Skip to comments.Astronomy Picture of the Day -- Hoag's Object: A Strange Ring Galaxy
Posted on 07/28/2013 1:57:51 AM PDT by SunkenCiv
Explanation: Is this one galaxy or two? This question came to light in 1950 when astronomer Art Hoag chanced upon this unusual extragalactic object. On the outside is a ring dominated by bright blue stars, while near the center lies a ball of much redder stars that are likely much older. Between the two is a gap that appears almost completely dark. How Hoag's Object formed remains unknown, although similar objects have now been identified and collectively labeled as a form of ring galaxy. Genesis hypotheses include a galaxy collision billions of years ago and the gravitational effect of a central bar that has since vanished. The above photo taken by the Hubble Space Telescope in July 2001 revealed unprecedented details of Hoag's Object. More recent observations in radio waves indicate that Hoag's Object has not accreted a smaller galaxy in the past billion years. Hoag's Object spans about 100,000 light years and lies about 600 million light years away toward the constellation of the Snake (Serpens). Coincidentally, visible in the gap (at about one o'clock) is yet another ring galaxy that likely lies far in the distance.
(Excerpt) Read more at 18.104.22.168 ...
Not seen one of these before.
Very neat and tidy...
“A splash in the cosmic pond”—Sagan describing ring galaxies. In a bulls-eye galaxy collision, there is an expanding shock front of star formation. Newly-formed but short-lived stars outshine the older ones by an order of tens of thousands, which is why only the expanding ring is readily visible.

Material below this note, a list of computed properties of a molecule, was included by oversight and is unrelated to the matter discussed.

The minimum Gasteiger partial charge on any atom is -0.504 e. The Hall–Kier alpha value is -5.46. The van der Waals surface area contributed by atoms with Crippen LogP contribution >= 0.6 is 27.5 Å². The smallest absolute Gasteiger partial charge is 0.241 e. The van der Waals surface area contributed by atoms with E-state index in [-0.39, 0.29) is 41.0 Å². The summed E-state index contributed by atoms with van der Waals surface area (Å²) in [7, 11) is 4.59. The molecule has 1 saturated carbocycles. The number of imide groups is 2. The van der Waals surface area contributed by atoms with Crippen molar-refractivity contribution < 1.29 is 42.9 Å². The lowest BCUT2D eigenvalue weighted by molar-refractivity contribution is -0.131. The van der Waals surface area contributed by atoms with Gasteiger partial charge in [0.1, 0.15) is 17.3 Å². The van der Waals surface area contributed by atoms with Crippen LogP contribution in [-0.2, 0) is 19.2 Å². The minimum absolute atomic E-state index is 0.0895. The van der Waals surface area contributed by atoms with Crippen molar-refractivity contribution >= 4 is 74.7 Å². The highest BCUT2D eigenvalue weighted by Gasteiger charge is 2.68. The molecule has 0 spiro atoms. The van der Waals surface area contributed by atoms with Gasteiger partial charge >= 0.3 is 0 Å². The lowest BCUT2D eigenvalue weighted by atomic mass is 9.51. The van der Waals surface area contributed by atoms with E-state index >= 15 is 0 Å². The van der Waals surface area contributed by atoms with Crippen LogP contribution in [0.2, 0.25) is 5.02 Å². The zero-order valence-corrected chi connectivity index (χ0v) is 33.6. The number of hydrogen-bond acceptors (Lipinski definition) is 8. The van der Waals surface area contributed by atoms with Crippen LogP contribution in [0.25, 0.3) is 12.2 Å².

What’s truly remarkable is that we are viewing this one from the “top”, from near one of the galactic poles, so it appears circular rather than elliptical. (Unless it is actually elliptical and we just have a luck viewing angle.) Note the guy in the background, at one O’clock who appears elliptical.
Thanks so much!
Also note it appears to be a bit red shifted as well. Assuming it’s the same size as the one in the foreground, it must be several times farther away.
The dark area is just the part that North Korea owns.
Disclaimer: Opinions posted on Free Republic are those of the individual posters and do not necessarily represent the opinion of Free Republic or its management. All materials posted herein are protected by copyright law and the exemption for fair use of copyrighted works.